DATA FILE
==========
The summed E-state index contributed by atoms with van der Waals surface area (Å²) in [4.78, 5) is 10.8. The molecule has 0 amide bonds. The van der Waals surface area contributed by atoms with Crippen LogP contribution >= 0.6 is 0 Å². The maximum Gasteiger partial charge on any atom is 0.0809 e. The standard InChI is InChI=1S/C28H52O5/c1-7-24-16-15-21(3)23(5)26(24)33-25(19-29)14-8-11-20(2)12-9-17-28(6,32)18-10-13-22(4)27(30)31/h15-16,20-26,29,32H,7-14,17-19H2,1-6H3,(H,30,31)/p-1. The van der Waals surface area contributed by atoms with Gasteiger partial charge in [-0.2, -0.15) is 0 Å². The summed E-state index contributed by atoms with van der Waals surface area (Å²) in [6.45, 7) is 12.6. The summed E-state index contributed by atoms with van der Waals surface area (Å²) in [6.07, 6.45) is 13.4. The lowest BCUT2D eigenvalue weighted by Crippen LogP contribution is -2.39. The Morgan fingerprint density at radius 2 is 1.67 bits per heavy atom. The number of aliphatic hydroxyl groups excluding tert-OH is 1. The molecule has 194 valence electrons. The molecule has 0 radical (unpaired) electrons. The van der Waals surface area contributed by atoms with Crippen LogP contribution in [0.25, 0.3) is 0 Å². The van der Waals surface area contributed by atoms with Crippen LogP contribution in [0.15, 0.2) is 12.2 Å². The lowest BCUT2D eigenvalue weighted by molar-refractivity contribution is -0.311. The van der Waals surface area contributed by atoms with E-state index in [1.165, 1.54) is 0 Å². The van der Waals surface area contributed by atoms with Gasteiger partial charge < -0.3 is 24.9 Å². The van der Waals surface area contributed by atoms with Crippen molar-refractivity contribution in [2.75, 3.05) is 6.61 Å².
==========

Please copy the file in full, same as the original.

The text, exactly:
The summed E-state index contributed by atoms with van der Waals surface area (Å²) in [4.78, 5) is 10.8. The molecule has 0 amide bonds. The van der Waals surface area contributed by atoms with Crippen LogP contribution >= 0.6 is 0 Å². The maximum Gasteiger partial charge on any atom is 0.0809 e. The standard InChI is InChI=1S/C28H52O5/c1-7-24-16-15-21(3)23(5)26(24)33-25(19-29)14-8-11-20(2)12-9-17-28(6,32)18-10-13-22(4)27(30)31/h15-16,20-26,29,32H,7-14,17-19H2,1-6H3,(H,30,31)/p-1. The van der Waals surface area contributed by atoms with Gasteiger partial charge in [-0.2, -0.15) is 0 Å². The summed E-state index contributed by atoms with van der Waals surface area (Å²) in [6.45, 7) is 12.6. The summed E-state index contributed by atoms with van der Waals surface area (Å²) in [6.07, 6.45) is 13.4. The lowest BCUT2D eigenvalue weighted by Crippen LogP contribution is -2.39. The Morgan fingerprint density at radius 2 is 1.67 bits per heavy atom. The number of aliphatic hydroxyl groups excluding tert-OH is 1. The molecule has 194 valence electrons. The molecule has 0 radical (unpaired) electrons. The van der Waals surface area contributed by atoms with Crippen LogP contribution in [0.25, 0.3) is 0 Å². The van der Waals surface area contributed by atoms with Crippen LogP contribution in [0.15, 0.2) is 12.2 Å². The lowest BCUT2D eigenvalue weighted by molar-refractivity contribution is -0.311. The van der Waals surface area contributed by atoms with E-state index in [1.165, 1.54) is 0 Å². The van der Waals surface area contributed by atoms with Gasteiger partial charge < -0.3 is 24.9 Å². The van der Waals surface area contributed by atoms with Crippen molar-refractivity contribution in [2.75, 3.05) is 6.61 Å².